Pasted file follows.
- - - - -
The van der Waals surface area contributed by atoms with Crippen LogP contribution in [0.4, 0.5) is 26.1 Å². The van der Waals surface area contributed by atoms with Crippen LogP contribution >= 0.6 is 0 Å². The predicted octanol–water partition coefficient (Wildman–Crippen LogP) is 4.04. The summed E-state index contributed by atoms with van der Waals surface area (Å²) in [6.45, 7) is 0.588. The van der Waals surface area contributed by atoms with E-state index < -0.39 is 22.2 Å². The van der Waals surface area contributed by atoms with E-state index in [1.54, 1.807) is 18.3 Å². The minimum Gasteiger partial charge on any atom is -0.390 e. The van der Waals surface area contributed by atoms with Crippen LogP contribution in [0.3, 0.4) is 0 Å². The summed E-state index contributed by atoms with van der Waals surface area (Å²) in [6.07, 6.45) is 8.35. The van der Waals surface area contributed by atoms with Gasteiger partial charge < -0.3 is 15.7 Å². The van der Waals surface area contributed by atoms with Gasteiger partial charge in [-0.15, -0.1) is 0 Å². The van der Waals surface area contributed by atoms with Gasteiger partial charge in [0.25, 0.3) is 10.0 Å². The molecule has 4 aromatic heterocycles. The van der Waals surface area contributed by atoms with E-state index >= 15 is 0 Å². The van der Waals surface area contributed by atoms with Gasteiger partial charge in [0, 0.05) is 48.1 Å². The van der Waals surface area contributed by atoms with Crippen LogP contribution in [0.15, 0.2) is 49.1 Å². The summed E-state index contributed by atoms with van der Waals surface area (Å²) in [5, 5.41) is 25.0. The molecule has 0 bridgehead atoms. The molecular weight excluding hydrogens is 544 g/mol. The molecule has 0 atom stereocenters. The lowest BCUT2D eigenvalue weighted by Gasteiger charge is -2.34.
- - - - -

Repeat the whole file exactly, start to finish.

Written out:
The van der Waals surface area contributed by atoms with Crippen LogP contribution in [0.4, 0.5) is 26.1 Å². The van der Waals surface area contributed by atoms with Crippen LogP contribution >= 0.6 is 0 Å². The predicted octanol–water partition coefficient (Wildman–Crippen LogP) is 4.04. The summed E-state index contributed by atoms with van der Waals surface area (Å²) in [6.45, 7) is 0.588. The van der Waals surface area contributed by atoms with E-state index < -0.39 is 22.2 Å². The van der Waals surface area contributed by atoms with E-state index in [1.54, 1.807) is 18.3 Å². The minimum Gasteiger partial charge on any atom is -0.390 e. The van der Waals surface area contributed by atoms with Crippen LogP contribution in [0.3, 0.4) is 0 Å². The summed E-state index contributed by atoms with van der Waals surface area (Å²) in [6.07, 6.45) is 8.35. The van der Waals surface area contributed by atoms with Gasteiger partial charge < -0.3 is 15.7 Å². The van der Waals surface area contributed by atoms with Gasteiger partial charge in [-0.15, -0.1) is 0 Å². The van der Waals surface area contributed by atoms with Gasteiger partial charge in [0.25, 0.3) is 10.0 Å². The molecule has 4 aromatic heterocycles. The van der Waals surface area contributed by atoms with E-state index >= 15 is 0 Å². The van der Waals surface area contributed by atoms with Gasteiger partial charge in [0, 0.05) is 48.1 Å². The van der Waals surface area contributed by atoms with Crippen LogP contribution in [0.15, 0.2) is 49.1 Å². The summed E-state index contributed by atoms with van der Waals surface area (Å²) in [5, 5.41) is 25.0. The molecule has 0 bridgehead atoms. The molecular weight excluding hydrogens is 544 g/mol. The molecule has 0 atom stereocenters. The lowest BCUT2D eigenvalue weighted by Gasteiger charge is -2.34.